11. Even in the act of invocation of the Name, its literal repetition ought not to be continuous. The Name pronounced may be extended and prolonged in seconds or minutes of silent rest and attention. The repetition of the Name may be likened to the beating of wings by which a bird rises into the air. It must never be laboured and forced, or hurried, or in the nature of a flapping. It must be gentle easy, and- let us give to this word its deepest meaning- graceful. When the bird has reached the desired height it glides in its flight, and only beats its wing from time to time in order to stay in the air. So the soul, having attained to the thought of Jesus and filled herself with the memory of him may discontinue the repetition of the Name and rest in Our Lord. The repetition will only be resumed when other thoughts threaten to crowd out the thought of Jesus. Then the invocation will start again in order to gain fresh impetus.
12.Continue this invocation for as long as you wish or as you can. The prayer is naturally interrupted by tiredness. Then do not insist. But resume it at any time and wherever you may be, when you feel again so inclined. In time you will find that the Name of Jesus will spontaneously come to your lips and almost continuously be present to your mind, though in a quiescent and latent manner. Even your sleep will be impregnated with the Name and memory of Jesus. 'I sleep, but my heart waketh.'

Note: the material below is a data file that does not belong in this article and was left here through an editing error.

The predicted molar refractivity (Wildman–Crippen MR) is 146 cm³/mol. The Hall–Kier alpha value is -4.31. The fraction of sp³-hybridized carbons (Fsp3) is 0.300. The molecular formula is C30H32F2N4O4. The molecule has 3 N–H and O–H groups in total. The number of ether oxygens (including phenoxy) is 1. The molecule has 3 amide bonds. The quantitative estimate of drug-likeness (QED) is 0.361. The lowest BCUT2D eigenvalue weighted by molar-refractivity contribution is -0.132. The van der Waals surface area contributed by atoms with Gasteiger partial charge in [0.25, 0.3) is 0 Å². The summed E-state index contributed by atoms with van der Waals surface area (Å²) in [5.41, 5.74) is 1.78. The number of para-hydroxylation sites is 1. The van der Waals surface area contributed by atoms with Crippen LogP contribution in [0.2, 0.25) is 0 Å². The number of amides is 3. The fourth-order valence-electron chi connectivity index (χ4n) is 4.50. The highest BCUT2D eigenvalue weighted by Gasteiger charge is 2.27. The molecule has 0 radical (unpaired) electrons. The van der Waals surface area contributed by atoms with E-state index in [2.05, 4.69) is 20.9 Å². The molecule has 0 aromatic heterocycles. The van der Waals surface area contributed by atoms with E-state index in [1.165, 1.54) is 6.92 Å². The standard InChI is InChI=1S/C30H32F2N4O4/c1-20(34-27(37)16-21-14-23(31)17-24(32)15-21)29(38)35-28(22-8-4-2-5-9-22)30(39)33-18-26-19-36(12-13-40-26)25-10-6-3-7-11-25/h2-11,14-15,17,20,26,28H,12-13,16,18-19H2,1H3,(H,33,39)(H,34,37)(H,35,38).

13. When we are engaged in the invocation of the Name, it is natural that we should hope and endeavour to reach some 'positive' or 'tangible' result, i.e., to feel that we have established a real contact with the person of Our Lord: 'If I may but touch his garment, I shall be whole'. This blissful experience is the desired climax of the invocation of the Name: 'I will not let thee go, except thou bless me'. But we must avoid an over-eager longing for such experiences: religious emotion may easily become a disguise for some dangerous kind of greed and sensuousness. Let us not think that, if we have spent a certain time in the invocation of the Name without 'feeling' anything, our time has been wasted and our effort unfruitful. On the contrary this apparently barren prayer may be more pleasing to God than our moments of rapture, because it is pure from any selfish quest for spiritual delight. It is the prayer of the plain and naked will. We should therefore persevere in assigning every day some regular and fixed time to the invocation of the Name, even if it seems to us that this prayer leaves us cold and dry; and such an earnest exertion of the will, such a sober 'waiting' on the Name cannot fail to bring us some blessing and strength.
14. Moreover, the invocation of the Name seldom leaves us in a state of dryness. Those who have some experience of it agree that it is very often accompanied by an inner feeling of joy, warmth and light. One has an impression of moving and walking in the light. There is in this prayer no heaviness, no languishing, no struggling. 'Thy name is as ointment poured forth… Draw me; we will run after thee.'
Source: Fr Lev Gillet, 1985, On the Invocation of the Name of Jesus, Templegate Publishers, Illinois, pp. 17-24.